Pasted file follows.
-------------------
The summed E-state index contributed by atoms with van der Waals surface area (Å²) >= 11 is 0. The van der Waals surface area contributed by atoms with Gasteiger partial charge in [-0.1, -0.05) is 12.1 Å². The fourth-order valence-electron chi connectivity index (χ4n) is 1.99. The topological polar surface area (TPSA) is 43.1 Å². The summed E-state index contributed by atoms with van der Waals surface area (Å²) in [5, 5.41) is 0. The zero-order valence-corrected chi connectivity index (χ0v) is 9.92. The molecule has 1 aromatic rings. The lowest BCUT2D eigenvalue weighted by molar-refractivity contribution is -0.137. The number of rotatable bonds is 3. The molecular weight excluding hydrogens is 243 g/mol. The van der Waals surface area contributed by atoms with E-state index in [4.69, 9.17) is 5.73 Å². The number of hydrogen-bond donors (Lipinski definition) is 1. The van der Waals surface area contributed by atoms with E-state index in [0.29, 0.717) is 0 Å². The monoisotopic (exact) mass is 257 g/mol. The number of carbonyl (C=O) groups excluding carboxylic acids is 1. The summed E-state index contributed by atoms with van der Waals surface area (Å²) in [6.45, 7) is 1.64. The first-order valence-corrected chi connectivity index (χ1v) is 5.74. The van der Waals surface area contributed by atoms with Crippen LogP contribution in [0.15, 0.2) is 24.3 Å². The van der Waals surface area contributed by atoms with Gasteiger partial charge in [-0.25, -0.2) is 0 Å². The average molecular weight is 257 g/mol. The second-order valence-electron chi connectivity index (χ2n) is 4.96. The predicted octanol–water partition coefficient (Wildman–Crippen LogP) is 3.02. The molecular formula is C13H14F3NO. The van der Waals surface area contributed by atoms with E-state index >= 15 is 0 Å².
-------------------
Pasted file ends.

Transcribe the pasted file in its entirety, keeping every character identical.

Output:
The summed E-state index contributed by atoms with van der Waals surface area (Å²) >= 11 is 0. The van der Waals surface area contributed by atoms with Gasteiger partial charge in [-0.1, -0.05) is 12.1 Å². The fourth-order valence-electron chi connectivity index (χ4n) is 1.99. The topological polar surface area (TPSA) is 43.1 Å². The summed E-state index contributed by atoms with van der Waals surface area (Å²) in [5, 5.41) is 0. The zero-order valence-corrected chi connectivity index (χ0v) is 9.92. The molecule has 1 aromatic rings. The lowest BCUT2D eigenvalue weighted by molar-refractivity contribution is -0.137. The number of rotatable bonds is 3. The molecular weight excluding hydrogens is 243 g/mol. The van der Waals surface area contributed by atoms with E-state index in [4.69, 9.17) is 5.73 Å². The number of hydrogen-bond donors (Lipinski definition) is 1. The van der Waals surface area contributed by atoms with E-state index in [0.29, 0.717) is 0 Å². The monoisotopic (exact) mass is 257 g/mol. The number of carbonyl (C=O) groups excluding carboxylic acids is 1. The summed E-state index contributed by atoms with van der Waals surface area (Å²) in [6.45, 7) is 1.64. The first-order valence-corrected chi connectivity index (χ1v) is 5.74. The van der Waals surface area contributed by atoms with Crippen LogP contribution in [0.15, 0.2) is 24.3 Å². The van der Waals surface area contributed by atoms with Gasteiger partial charge in [-0.25, -0.2) is 0 Å². The average molecular weight is 257 g/mol. The second-order valence-electron chi connectivity index (χ2n) is 4.96. The predicted octanol–water partition coefficient (Wildman–Crippen LogP) is 3.02. The molecular formula is C13H14F3NO. The van der Waals surface area contributed by atoms with E-state index >= 15 is 0 Å².